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digitalmars.D.ldc - Reducing build times of ldc-build-runtime

reply Jacob Carlborg <doob me.com> writes:
I'm working on the CI setup for iOS using Bitrise [1]. I'm currently 
hitting the 45 min build time limit. It takes around 11 minutes for 
building LDC itself and then running `ldc-build-runtime` times out, so 
I'm guessing it takes more than 34 minutes. The last completed object 
file is at the progress: 847/896, so it's almost complete.

Is there a way to reduce the build times? It looks like it compiles all 
files separately. Is it possible to compile multiple files at once? 
Perhaps that could reduce the build times. It also seems that there are 
four versions built: regular, debug, unittest and unittest-debug. Are 
all necessary? Can we avoid building some version(s)? Perhaps skip 
unittest and only build unittest-debug?

Since this is done using cross-compiling it might be possible to build 
the binaries on a different CI service and then trigger a build on 
Bitrise using their API to run the actual tests. But that would make it 
more complicated.

[1] https://bitrise.io

-- 
/Jacob Carlborg
Mar 17
parent reply kinke <noone nowhere.com> writes:
On Tuesday, 17 March 2020 at 20:09:54 UTC, Jacob Carlborg wrote:
 Is there a way to reduce the build times? It looks like it 
 compiles all files separately.
The regular libs are built all-at-once (by default), but the unittests require separate compilation (otherwise you need something like 24 GB of RAM). With ninja, you're using parallelization by default, but I'd still recommend to set the number of parallel jobs explicitly in the ldc-build-runtime cmdline. Each job should have about 2 GB of memory. What are the hardware specs for bitrise?
 Can we avoid building some version(s)? Perhaps skip unittest 
 and only build unittest-debug?
Sure, if the release unittests take too long to compile, then go ahead and exclude them for now. A simple variant is to invoke ldc-build-runtime as usual, but without `--testrunners`, and instead invoke `ninja -j<N> druntime-test-runner-debug phobos2-test-runner-debug` manually in the ldc-build-runtime.tmp directory.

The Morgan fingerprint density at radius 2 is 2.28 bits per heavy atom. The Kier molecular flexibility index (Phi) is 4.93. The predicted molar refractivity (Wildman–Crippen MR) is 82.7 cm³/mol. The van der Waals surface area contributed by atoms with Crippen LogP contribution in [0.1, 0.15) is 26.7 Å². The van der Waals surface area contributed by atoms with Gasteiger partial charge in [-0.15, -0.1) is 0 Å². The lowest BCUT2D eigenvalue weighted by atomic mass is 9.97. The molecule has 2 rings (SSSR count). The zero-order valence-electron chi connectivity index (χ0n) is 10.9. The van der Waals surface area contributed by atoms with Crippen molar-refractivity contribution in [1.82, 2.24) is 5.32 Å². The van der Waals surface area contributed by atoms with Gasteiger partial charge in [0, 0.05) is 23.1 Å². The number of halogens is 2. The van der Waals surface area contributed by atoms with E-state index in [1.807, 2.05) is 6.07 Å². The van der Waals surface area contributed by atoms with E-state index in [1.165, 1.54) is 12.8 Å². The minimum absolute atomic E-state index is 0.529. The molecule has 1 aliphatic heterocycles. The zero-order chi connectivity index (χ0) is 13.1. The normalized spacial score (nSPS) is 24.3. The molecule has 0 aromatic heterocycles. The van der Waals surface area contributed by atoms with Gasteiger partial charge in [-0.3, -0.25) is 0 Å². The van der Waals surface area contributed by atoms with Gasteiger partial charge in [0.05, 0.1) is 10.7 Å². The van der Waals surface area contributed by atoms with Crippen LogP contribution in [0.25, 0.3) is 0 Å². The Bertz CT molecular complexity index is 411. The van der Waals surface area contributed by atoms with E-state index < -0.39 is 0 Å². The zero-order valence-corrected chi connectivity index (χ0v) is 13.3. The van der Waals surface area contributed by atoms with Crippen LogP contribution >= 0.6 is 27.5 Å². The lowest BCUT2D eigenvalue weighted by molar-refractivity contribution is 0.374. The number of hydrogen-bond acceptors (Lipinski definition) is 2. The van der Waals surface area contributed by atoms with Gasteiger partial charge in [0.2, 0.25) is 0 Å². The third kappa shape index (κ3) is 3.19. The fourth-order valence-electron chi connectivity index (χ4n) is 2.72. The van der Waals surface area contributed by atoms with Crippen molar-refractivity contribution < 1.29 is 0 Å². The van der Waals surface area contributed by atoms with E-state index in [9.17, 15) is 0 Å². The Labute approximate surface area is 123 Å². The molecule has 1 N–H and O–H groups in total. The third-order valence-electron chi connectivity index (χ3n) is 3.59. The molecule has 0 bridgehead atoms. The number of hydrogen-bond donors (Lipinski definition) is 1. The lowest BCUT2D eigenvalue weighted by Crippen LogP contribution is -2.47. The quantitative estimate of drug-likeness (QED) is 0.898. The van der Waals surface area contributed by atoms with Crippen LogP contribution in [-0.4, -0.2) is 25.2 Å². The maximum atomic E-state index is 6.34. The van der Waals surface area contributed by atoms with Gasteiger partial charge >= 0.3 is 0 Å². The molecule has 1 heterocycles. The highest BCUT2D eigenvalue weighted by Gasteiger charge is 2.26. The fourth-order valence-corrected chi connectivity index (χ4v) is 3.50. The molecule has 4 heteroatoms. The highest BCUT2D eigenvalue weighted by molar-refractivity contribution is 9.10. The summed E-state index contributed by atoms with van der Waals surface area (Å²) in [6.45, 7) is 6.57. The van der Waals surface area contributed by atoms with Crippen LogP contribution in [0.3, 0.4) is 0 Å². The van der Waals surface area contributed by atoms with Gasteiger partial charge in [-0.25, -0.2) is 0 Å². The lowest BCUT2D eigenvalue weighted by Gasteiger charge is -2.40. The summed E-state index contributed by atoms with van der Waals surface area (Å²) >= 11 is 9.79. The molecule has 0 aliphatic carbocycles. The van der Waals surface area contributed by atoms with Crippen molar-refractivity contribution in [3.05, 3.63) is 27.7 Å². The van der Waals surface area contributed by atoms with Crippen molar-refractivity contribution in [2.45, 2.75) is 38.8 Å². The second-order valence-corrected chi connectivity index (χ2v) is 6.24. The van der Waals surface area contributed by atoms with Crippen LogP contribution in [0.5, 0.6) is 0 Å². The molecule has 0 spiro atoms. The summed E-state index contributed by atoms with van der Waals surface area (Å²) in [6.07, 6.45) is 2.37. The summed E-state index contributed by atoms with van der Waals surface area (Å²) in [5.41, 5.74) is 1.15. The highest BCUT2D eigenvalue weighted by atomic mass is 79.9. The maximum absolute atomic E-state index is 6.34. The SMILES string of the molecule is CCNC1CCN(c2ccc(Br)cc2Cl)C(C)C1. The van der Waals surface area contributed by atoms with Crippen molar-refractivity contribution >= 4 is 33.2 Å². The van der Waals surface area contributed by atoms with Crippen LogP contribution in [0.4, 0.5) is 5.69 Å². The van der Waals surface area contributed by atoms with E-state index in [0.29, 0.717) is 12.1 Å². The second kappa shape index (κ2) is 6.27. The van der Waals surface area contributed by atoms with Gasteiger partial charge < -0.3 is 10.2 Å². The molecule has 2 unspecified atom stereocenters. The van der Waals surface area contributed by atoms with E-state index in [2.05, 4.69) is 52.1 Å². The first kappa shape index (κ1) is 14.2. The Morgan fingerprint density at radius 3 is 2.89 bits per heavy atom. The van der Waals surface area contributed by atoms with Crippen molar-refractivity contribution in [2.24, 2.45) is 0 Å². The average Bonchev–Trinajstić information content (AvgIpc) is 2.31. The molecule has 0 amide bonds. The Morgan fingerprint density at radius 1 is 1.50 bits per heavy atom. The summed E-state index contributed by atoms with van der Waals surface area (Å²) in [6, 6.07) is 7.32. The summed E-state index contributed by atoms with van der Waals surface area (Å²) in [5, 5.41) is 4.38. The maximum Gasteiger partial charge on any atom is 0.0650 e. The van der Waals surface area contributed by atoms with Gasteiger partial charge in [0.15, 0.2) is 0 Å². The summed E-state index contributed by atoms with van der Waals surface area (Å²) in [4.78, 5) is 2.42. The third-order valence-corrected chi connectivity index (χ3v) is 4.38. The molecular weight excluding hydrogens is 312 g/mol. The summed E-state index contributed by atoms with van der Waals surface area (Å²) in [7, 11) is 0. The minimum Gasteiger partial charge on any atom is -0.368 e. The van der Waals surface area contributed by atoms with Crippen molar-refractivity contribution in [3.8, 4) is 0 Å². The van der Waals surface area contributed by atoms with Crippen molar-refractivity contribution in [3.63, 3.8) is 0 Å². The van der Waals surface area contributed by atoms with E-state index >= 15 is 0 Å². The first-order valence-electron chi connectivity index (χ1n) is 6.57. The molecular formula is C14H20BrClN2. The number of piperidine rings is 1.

Since this is done using cross-compiling it might be possible 
 to build the binaries on a different CI service and then 
 trigger a build on Bitrise using their API to run the actual 
 tests. But that would make it more complicated.
Yeah, 45 minutes is pretty short (and 11 minutes to compile LDC very slow). An x86 simulator for Azure CI or so would be pretty much unrestricted (6h time-out...).
Mar 17
next sibling parent Jacob Carlborg <doob me.com> writes:
On 2020-03-17 22:33, kinke wrote:

 The regular libs are built all-at-once (by default), but the unittests 
 require separate compilation (otherwise you need something like 24 GB of 
 RAM). With ninja, you're using parallelization by default, but I'd still 
 recommend to set the number of parallel jobs explicitly in the 
 ldc-build-runtime cmdline. Each job should have about 2 GB of memory. 
 What are the hardware specs for bitrise?
Not great: Processor Speed: 2.58 GHz Number of Processors: 1 Total Number of Cores: 2 L2 Cache (per Core): 256 KB L3 Cache: 30 MB Memory: 4 GB
 Sure, if the release unittests take too long to compile, then go ahead 
 and exclude them for now. A simple variant is to invoke 
 ldc-build-runtime as usual, but without `--testrunners`, and instead 
 invoke `ninja -j<N> druntime-test-runner-debug 
 phobos2-test-runner-debug` manually in the ldc-build-runtime.tmp directory.
I'll give that a try. Thanks.
 Yeah, 45 minutes is pretty short (and 11 minutes to compile LDC very 
 slow). An x86 simulator for Azure CI or so would be pretty much 
 unrestricted (6h time-out...).
Yeah. This is what you get in the free open source plan. -- /Jacob Carlborg
Mar 18
prev sibling parent reply Jacob Carlborg <doob me.com> writes:
On 2020-03-17 22:33, kinke wrote:

 Yeah, 45 minutes is pretty short (and 11 minutes to compile LDC very 
 slow). An x86 simulator for Azure CI or so would be pretty much 
 unrestricted (6h time-out...).
With the free plan for closed source projects you only get 10 minutes for each build. That won't get you far. https://www.bitrise.io/pricing/teams -- /Jacob Carlborg
Mar 18
parent reply Petar Kirov [ZombineDev] <petar.p.kirov gmail.com> writes:
On Wednesday, 18 March 2020 at 16:25:56 UTC, Jacob Carlborg wrote:
 On 2020-03-17 22:33, kinke wrote:

 Yeah, 45 minutes is pretty short (and 11 minutes to compile 
 LDC very slow). An x86 simulator for Azure CI or so would be 
 pretty much unrestricted (6h time-out...).
With the free plan for closed source projects you only get 10 minutes for each build. That won't get you far. https://www.bitrise.io/pricing/teams
A bit off-topic, but how does it compare to other services like Azure Pipelines, GitHub Actions, BuildKite, etc. that support self-hosted runners? (Also the first two have free macOS runners and Windows runners.) From a quick look through the page they indeed offer many features tailored to mobile dev, but at least for work, I wouldn't choose a CI solution that doesn't offer support for self-hosting runners.
Mar 19
next sibling parent reply kinke <noone nowhere.com> writes:
On Thursday, 19 March 2020 at 10:22:31 UTC, Petar Kirov 
[ZombineDev] wrote: